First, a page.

My solution? KICK 'EM OUT! Sure it's the law that students stay in school until they are sixteen but do you now how many problems a fifteen-year-old that doesn't have any rules at home and thinks he's being oppressed can cause? Do you know how much damage just one kid can do? It's a lot. Why do we put up with it? If they did that at a job they'd be fired. If they acted that way while patronizing a business they would escorted out. When I ask the kids who cause me problems what would happen if they talked that way to their mom, many of them get a glazed look on their face and say something along the lines of, "I don't talk that way to my mom. She'd kill me." When I ask the kids causing problems why they bothered to come to school that day they look at me like I'm stupid. "We HAVE to come to school!" When I tell the high school kid walking around disrupting the class after I have repeatedly asked him to sit down and do his work, that if he doesn't participate and do what he is supposed to do, I will mark him absent (my most effective behavior modification tool for the older grades) they freak out. They tell me that I can't do that because if they are physically present, they are working toward a passing grade and then they spend their time berating me for making such an empty threat. They are counting the days until graduation and assume that if they show up and do a bare minimum amount of academic work, no matter how many problems they cause, no matter how much stress they put on other students and their teachers, not to mention the physical damage many of them do to the school; they will graduate and get their diploma. Why do they think that? Because they see people do it every year. They brag about how little effort they put into their classes. I had one freshman proudly show me his report card last report-card day. I was baffled when I saw that he was getting a .85 grade point average. Why would he show that to me? Why wasn't he embarrassed? Why did he think it was so funny?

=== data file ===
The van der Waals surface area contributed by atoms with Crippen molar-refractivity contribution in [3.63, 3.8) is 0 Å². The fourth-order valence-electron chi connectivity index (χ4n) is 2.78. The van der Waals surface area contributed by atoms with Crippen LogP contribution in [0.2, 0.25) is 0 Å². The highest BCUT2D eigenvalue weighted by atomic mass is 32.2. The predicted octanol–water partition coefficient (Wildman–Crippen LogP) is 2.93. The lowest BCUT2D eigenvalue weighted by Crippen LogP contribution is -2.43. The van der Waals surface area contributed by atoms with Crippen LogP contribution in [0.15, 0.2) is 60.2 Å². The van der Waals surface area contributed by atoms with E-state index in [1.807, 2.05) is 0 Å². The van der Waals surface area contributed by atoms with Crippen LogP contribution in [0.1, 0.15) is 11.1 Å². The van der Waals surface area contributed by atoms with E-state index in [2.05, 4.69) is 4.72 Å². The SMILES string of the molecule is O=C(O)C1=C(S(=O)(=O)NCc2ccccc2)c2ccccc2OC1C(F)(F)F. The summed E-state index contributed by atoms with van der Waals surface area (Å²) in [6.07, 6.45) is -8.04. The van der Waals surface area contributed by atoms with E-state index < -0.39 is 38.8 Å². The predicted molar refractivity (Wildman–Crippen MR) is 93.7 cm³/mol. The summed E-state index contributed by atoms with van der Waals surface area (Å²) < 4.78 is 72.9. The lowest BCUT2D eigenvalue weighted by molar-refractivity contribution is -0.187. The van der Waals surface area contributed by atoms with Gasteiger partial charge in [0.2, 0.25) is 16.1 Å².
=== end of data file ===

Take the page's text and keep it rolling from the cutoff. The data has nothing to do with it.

Of course, if we expelled kids for behavior problems, we'd have a lot of obnoxious minors running around during school/work hours causing problems AND they wouldn't even have a chance to get some education by osmosis. Okay, how about this? If your child gets removed from class for a behavior issue, he will not be allowed back in until he has a meeting with his parents, teachers and school administrator, and arrangements are made for that student to have a behavior aide with him at all times until it is agreed upon between the student, parents and teachers that a behavior aide is no longer needed. The parents would be responsible for paying the aide's salary. If they can't afford it, they or the kid could work off the cost by volunteering at the school. Sure, being a freshman at a new school and having a babysitter with you at all times would be embarrassing, but so what? The aides would be invaluable to the staff and other students, and I would guess that general behavior problems would virtually stop after two or three kids were seen sulking through the halls with their aides.